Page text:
sanding tips

I am getting close to the endgame on my Peapod, and I already know my sanding game is weak.  I know from prior misc handyman experience that my finish work skillset leaves a little to be desired.   My plan is painted outside, and bright inside.  I already know 120 grit for painted but 220 is needed for varnished bits.  Anticiating failures on my part I plan to do more of a satin finish coat on the varnish (after the shiny UV protection is applied) in an effort to hide my anticipated less than stellar work.  Also, knowing that getting her in the water is on the horizon, I will have to force myself to walk away till the next day rather than rush finish a step just so launch day is one day closer.

anyway, I am loooking for tips from experts.  Specifically all those tricky bits inside, and also good tips on sanding all those fillets on the seats so they are smooth, but I am not in an endless hell loop of sanding too far, then putting lumpy epoxy coat on, and then repeating, until I fling my sanding equipment into the nearest body of water, and decide I'm painting it all in flat housepaint and hope no one will notice :) 

Thank you in advance.

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RE: sanding tips

Use the best sandpaper you can find. What I've found works best is a 3M product that simply outlasts pretty much every other type I've used the last 40 years.

Make sure your epoxy's fully cured (depends on ambient temperature during curing as well as the epoxy brand and choice of hardener used) otherwise it will clog your paper prematurely.

If you have really rough areas to deal with, using a cabinet scraper or similar will vastly speed getting things flat. Save sanding for the final pre-finishing prep steps.

For details like sanding rounded edges, 'break' the sandpaper over a durable edge first along both its length and width. This reduces its stiffness, allows it to conform to non-straight edges much better, reducing sand-through a lot. You can fold it into a supple pad or wrap it around your choice of suitable sanding block for really careful use.

Try not to overuse a given piece of sandpaper.

If using a power sander, keep the speed low. Fast speeds can generate heat and can soften epoxy, lead to faster clogging and may cause drag lines from the accumulated gunk.

Wear your respirator; epoxy dust isn't something you want to be breathing.

RE: sanding tips

In addition to the splendid advice above, you might find a set of these:

...useful for working out bumps and lumps in fillets which would otherwise wear out your sandpaper and patience.  One of the various shapes will be just the thing for carefully levelling a spot out so you can sand it smooth, with much less likelihood of digging into adjacent places you don't want to dig vs. some sort of power tool, e.g., Dremel tool, grinder bit, etc.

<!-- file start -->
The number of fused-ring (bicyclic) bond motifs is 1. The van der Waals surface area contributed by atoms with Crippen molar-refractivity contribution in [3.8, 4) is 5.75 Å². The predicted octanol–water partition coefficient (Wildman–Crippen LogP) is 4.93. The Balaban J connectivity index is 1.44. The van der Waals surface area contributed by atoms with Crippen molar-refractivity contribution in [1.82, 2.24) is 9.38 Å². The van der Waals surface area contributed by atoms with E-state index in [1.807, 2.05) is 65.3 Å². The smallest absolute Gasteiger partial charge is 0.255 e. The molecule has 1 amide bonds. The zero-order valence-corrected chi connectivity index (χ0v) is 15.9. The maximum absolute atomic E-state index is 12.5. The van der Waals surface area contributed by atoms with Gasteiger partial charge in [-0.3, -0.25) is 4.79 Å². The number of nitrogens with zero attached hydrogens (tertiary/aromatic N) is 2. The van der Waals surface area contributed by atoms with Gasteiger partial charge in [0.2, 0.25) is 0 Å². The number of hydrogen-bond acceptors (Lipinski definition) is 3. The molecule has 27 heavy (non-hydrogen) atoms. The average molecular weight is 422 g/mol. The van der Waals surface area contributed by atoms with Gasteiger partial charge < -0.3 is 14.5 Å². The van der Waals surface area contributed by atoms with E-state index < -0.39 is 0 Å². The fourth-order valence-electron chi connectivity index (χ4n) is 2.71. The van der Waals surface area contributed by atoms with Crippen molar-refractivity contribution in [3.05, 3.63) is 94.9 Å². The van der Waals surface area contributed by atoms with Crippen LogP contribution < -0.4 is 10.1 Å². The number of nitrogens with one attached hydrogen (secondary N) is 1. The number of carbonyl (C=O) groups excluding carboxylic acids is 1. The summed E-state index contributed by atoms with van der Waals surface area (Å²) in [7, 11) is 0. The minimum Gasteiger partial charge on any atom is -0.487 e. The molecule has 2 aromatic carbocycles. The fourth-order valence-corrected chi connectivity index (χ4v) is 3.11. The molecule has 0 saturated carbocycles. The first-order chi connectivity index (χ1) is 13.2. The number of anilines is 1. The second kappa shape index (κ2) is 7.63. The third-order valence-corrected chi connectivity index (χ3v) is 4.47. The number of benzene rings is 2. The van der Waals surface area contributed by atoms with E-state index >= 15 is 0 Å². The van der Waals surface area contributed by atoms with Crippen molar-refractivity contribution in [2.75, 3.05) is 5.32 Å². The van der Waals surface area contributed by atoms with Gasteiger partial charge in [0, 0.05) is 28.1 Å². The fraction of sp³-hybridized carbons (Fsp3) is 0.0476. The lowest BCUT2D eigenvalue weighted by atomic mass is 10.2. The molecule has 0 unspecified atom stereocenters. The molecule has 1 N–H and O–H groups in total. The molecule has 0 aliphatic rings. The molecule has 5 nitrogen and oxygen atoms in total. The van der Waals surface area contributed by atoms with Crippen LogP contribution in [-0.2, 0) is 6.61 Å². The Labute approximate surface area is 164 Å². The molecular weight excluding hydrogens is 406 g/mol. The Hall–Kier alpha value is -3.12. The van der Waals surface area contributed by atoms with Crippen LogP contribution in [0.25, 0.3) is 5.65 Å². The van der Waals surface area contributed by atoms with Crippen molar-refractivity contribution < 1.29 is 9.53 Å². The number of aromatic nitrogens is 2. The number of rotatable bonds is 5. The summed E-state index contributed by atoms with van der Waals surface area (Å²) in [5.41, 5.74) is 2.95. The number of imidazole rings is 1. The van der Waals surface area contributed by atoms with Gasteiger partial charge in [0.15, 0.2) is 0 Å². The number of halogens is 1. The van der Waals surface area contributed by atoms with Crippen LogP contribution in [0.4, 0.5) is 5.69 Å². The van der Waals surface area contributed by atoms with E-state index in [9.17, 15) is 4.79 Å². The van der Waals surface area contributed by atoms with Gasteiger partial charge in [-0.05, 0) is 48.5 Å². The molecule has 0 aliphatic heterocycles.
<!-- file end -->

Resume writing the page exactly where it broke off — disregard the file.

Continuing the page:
RE: sanding tips

I just did the math, and I am about 130 hours in on what is supposed to be a 200 hour build.   I still have to cut and shape mast and spars, and do things like attach rudder and centerboard and misc hardware (they are already shaped and epoxied).  lets be generous and say 20 hours for that.  that means 50 hours sanding, epoxying where I oversanded, painting, sanding,varnishing, sanding, painting & varnishing again and sanding etc.  I feel like I might have entered a ring of hell. 

At least I have plenty of n95 type masks that I have just lying around, on account of the global pandemic or something.  Silver linings I guess.


RE: sanding tips

Just a couple of points that are not directly related to sanding technique but have a major impact on finishing your boat. First, ignore the 200 hour estimate, especially if this is your first boat. While it's possible for someone to actually build a boat in the number of hours stated by a manufacturer, it's not necessarily typical. There's too much variation in circumstances, such as skill level, available time, available equipment, life situations, etc. That's the main point behind boat building classes. They provide focused time and effort, consistent tools and materials and an instructor who is a skill equalizer. For the rest of us, a boat is finished when it's finished, regardless of what clocks and calendars say.

Second, don't worry about completing the sanding. Focus on completing a particular seam or fillet. When that's done, look at it, appreciate and admire what you just did, pick another and do it again, knowing that you've done it before and can easily do it again. Before you know it, you'll have run out of stuff to sand.

It truly gets easier and faster as you go. Effective sanding is a skill, just like any other. And as for the eternal cycles of oversanding and applying new lumpy epoxy, they can be broken by using a chip brush dipped in unthickened epoxy to smooth the still soft fillet to a glass smooth surface that needs no sanding.

Good luck,




RE: sanding tips